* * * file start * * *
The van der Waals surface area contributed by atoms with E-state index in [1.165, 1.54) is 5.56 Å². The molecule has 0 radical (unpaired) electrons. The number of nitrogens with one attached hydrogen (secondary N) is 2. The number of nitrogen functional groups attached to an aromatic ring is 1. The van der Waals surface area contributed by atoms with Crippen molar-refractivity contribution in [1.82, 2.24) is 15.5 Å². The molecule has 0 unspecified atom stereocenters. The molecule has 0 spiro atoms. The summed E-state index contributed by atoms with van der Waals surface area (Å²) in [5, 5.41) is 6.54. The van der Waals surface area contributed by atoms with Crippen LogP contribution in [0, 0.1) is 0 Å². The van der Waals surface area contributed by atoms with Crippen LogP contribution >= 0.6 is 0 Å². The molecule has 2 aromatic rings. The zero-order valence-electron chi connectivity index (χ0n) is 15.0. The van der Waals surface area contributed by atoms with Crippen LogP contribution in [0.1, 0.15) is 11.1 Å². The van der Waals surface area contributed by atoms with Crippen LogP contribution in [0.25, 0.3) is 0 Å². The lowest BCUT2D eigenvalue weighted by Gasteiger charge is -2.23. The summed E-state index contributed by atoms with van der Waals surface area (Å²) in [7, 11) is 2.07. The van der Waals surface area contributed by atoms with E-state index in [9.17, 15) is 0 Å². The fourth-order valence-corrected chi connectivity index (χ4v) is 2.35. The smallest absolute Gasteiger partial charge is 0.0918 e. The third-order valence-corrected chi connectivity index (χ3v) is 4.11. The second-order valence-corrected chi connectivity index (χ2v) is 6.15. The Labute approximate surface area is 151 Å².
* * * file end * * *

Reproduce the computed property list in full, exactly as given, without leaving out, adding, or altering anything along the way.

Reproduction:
The van der Waals surface area contributed by atoms with E-state index in [1.165, 1.54) is 5.56 Å². The molecule has 0 radical (unpaired) electrons. The number of nitrogens with one attached hydrogen (secondary N) is 2. The number of nitrogen functional groups attached to an aromatic ring is 1. The van der Waals surface area contributed by atoms with Crippen molar-refractivity contribution in [1.82, 2.24) is 15.5 Å². The molecule has 0 unspecified atom stereocenters. The molecule has 0 spiro atoms. The summed E-state index contributed by atoms with van der Waals surface area (Å²) in [5, 5.41) is 6.54. The van der Waals surface area contributed by atoms with Crippen LogP contribution in [0, 0.1) is 0 Å². The van der Waals surface area contributed by atoms with Crippen LogP contribution >= 0.6 is 0 Å². The molecule has 2 aromatic rings. The zero-order valence-electron chi connectivity index (χ0n) is 15.0. The van der Waals surface area contributed by atoms with Crippen LogP contribution in [0.1, 0.15) is 11.1 Å². The van der Waals surface area contributed by atoms with Crippen LogP contribution in [0.25, 0.3) is 0 Å². The lowest BCUT2D eigenvalue weighted by Gasteiger charge is -2.23. The summed E-state index contributed by atoms with van der Waals surface area (Å²) in [7, 11) is 2.07. The van der Waals surface area contributed by atoms with E-state index in [9.17, 15) is 0 Å². The fourth-order valence-corrected chi connectivity index (χ4v) is 2.35. The smallest absolute Gasteiger partial charge is 0.0918 e. The third-order valence-corrected chi connectivity index (χ3v) is 4.11. The second-order valence-corrected chi connectivity index (χ2v) is 6.15. The Labute approximate surface area is 151 Å².